# Midpoints of bases of trapezoid and intersection of diagonals are collinear

Theorem

The midpoints of the bases of a trapezoid and the intersection of the diagonals of the same trapezoid are collinear.

Demonstration

$\mathit{ABCD}$ is a trapezoid, and $\mathit{AB}$ and $\mathit{CD}$ are its bases. $O$ is the intersection of the diagonals, and $P$ is the intersection of the lines through the legs of the trapezoid. The line through $O$ and $P$ intersects the bases $\overline{\mathit{AB}}$ and $\overline{\mathit{CD}}$ at $M$ and $N$, respecitvely. $\triangle\mathit{APM} \sim \triangle\mathit{DPN}$, and \begin{equation*} \frac{\mathit{AM}}{\mathit{DN}}=\frac{\mathit{PM}}{\mathit{PN}} . \end{equation*} $\triangle\mathit{BPM} \sim \triangle\mathit{CPN}$, and \begin{equation*} \frac{\mathit{PM}}{\mathit{PN}} = \frac{\mathit{BM}}{\mathit{CN}} . \end{equation*} So, \begin{equation*} \frac{\mathit{AM}}{\mathit{DN}} = \frac{\mathit{BM}}{\mathit{CN}} . \end{equation*} Likewise, since $\triangle\mathit{AOM} \sim \triangle\mathit{CON}$, and $\triangle\mathit{BMO} \sim \triangle\mathit{DNO}$, \begin{equation*} \frac{\mathit{AM}}{\mathit{CN}} = \frac{\mathit{BM}}{\mathit{DN}} . \end{equation*} I would like to show that the four points $M$, $N$, $O$, and $P$ are collinear. (I will respond to this post with a TikZ diagram.)

• What's your question? – Ng Chung Tak Mar 5 '17 at 19:58
• @Ng Chung Tak From the argument that I have presented, show that $M$, $N$, $O$, and $P$ are collinear. – user366533 Mar 5 '17 at 21:45

Here is a TikZ diagram to accompany the argument provided.

\begin{tikzpicture}

%Trapezoid ABCD is drawn. The lines through its legs intersect at P.  The intersection
%of the diagonals is labeled O. The intersection of the line through O and P
%intersects the bases at M and N.
\coordinate (A) at (0,0);
\node[anchor=north, inner sep=0, font=\footnotesize] at (0,-0.15){$A$};
\coordinate (B) at (6,0);
\node[anchor=north, inner sep=0, font=\footnotesize] at ($(B) +(0,-0.15)$){$B$};
\coordinate (C) at ($(B) +(-2.5,4)$);
%\node[anchor=north, inner sep=0, font=\footnotesize] at ($(C) +(0,-0.15)$){$C$};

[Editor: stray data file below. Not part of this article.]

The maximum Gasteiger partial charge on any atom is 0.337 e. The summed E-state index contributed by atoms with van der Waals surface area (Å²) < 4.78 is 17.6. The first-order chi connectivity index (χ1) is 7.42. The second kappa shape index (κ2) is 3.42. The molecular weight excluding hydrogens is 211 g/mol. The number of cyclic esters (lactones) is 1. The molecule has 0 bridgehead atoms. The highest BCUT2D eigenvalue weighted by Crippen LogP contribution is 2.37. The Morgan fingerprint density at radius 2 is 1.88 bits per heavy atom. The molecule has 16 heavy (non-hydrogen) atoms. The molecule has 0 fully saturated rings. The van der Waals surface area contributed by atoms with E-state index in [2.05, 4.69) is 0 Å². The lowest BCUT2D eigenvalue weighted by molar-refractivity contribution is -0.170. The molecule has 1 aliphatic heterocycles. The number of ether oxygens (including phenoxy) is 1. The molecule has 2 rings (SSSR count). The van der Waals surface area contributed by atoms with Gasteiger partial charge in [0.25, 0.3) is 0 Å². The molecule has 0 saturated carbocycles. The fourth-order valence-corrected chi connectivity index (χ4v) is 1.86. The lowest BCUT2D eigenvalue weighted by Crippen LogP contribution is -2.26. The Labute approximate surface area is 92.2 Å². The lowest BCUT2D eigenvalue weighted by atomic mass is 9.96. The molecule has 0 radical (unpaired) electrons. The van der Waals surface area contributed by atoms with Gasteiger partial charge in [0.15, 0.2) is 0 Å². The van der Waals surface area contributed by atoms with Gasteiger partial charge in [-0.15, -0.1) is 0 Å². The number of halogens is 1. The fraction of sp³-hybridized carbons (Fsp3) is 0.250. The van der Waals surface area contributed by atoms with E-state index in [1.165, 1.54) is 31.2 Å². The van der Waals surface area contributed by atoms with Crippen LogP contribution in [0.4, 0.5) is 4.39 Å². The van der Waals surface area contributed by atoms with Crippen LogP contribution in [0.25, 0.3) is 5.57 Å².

\coordinate (D) at ($(A) +(1,4)$);
%\node[anchor=north, inner sep=0, font=\footnotesize] at ($(D) +(0,-0.15)$){$D$};
%
\draw (A) -- (B) -- (C) -- (D) -- cycle;
%
%Lines through the legs of the trapezoid are drawn.
%
\path[name path=a_path_to_locate_P] let \p1=($(A)-(D)$), \n1={atan(\y1/\x1)} in (D) -- ($(D) +(\n1:3.25)$);
\path[name path=another_path_to_locate_P] let \p1=($(B)-(C)$), \n1={atan(\y1/\x1)} in (C) -- ($(C) +({\n1+180}:3.75)$);
%
\coordinate[name intersections={of=a_path_to_locate_P and another_path_to_locate_P, by=P}];
%
\draw[dashed] (P) -- (C);
\draw[dashed] (P) -- (D);
%
%
%The labels for the vertices of the trapezoid are typeset.
\path[name path=a_path_to_typeset_C] ($(B)!0.15cm!-90:(P)$) -- ($(P)!0.15cm!90:(B)$);
\path[name path=another_path_to_typeset_C] (C) -- ($(C)!-0.2cm!(D)$);
\coordinate[name intersections={of=a_path_to_typeset_C and another_path_to_typeset_C, by=label_C}];
\node[anchor=west, inner sep=0, font=\footnotesize] at (label_C){$C$};
\path[name path=a_path_to_typeset_D] ($(A)!0.15cm!90:(P)$) -- ($(P)!0.15cm!-90:(A)$);
\path[name path=another_path_to_typeset_D] (D) -- ($(D)!-0.2cm!(C)$);
\coordinate[name intersections={of=a_path_to_typeset_D and another_path_to_typeset_D, by=label_D}];
\node[anchor=east, inner sep=0, font=\footnotesize] at (label_D){$D$};
%
%
%The label for P is typeset.
\coordinate (M) at ($(A)!0.5!(B)$);
\coordinate (N) at ($(C)!0.5!(D)$);
\draw let \p1=($(M)-(N)$), \n1={atan(\y1/\x1)} in node[anchor=\n1, inner sep=0, font=\footnotesize] at ($(P) +({\n1-180}:0.15)$){$P$};

%The line segment from P through M and N is drawn.
\draw[dashed] (P) -- (M);

%The diagonals of the trapezoid are drawn.
\draw[name path=a_path_to_locate_O, dashed] (A) -- (C);
\draw[name path=another_path_to_locate_O, dashed] (B) -- (D);
%
\coordinate[name intersections={of=a_path_to_locate_O and another_path_to_locate_O, by=O}];

%Labels for the midpoints of the bases of the trapezoid are typeset.
\draw let \p1=($(M)-(N)$), \n1={atan(\y1/\x1)} in node[anchor=south west, inner sep=0, font=\footnotesize] at ($(M) +({0.5*(\n1+180)}:0.15)$){\textit{M}};
\draw let \p1=($(M)-(N)$), \n1={atan(\y1/\x1)} in node[anchor=south west, inner sep=0, font=\footnotesize] at ($(N) +({0.5*(\n1+180)}:0.15)$){\textit{N}};

%A "pin" is drawn to M and N.
\draw[draw=gray, shorten <=1mm, shorten >=1mm] (O) -- ($(O) +(0.5,0)$);
\node[anchor=west, inner sep=0, font=\footnotesize] at ($(O) +(0.5,0)$){\textit{O}};

\end{tikzpicture}


Construction: Through O, draw HOK // AB cutting AD and BC at H and K respectively. Besides the quoted theorem, there is another:-

With the given conditions, we should have HO = KO.

Let us assume that MO extended cuts AP at X and BP extended at P’.

Considering similar ⊿s P’OK and P’MB, we have $\dfrac {P’B}{P’K} =\dfrac {P’M}{P’Q} =\dfrac {MB}{OK}$

Similarly, we have $\dfrac {XA}{XH} =\dfrac {XM}{XO} =\dfrac {AM}{HO} = … =\dfrac {MB}{OK}$

$∴ \dfrac {p’M – P’O}{P’O} =\dfrac {XM - XO}{XO} \rightarrow \dfrac {OM}{P’M} =\dfrac {OM}{XM} = \rightarrow P’M = XM$. This means P’, X, P are actually the same point.

Result follows by combining such finding with the mentioned theorem.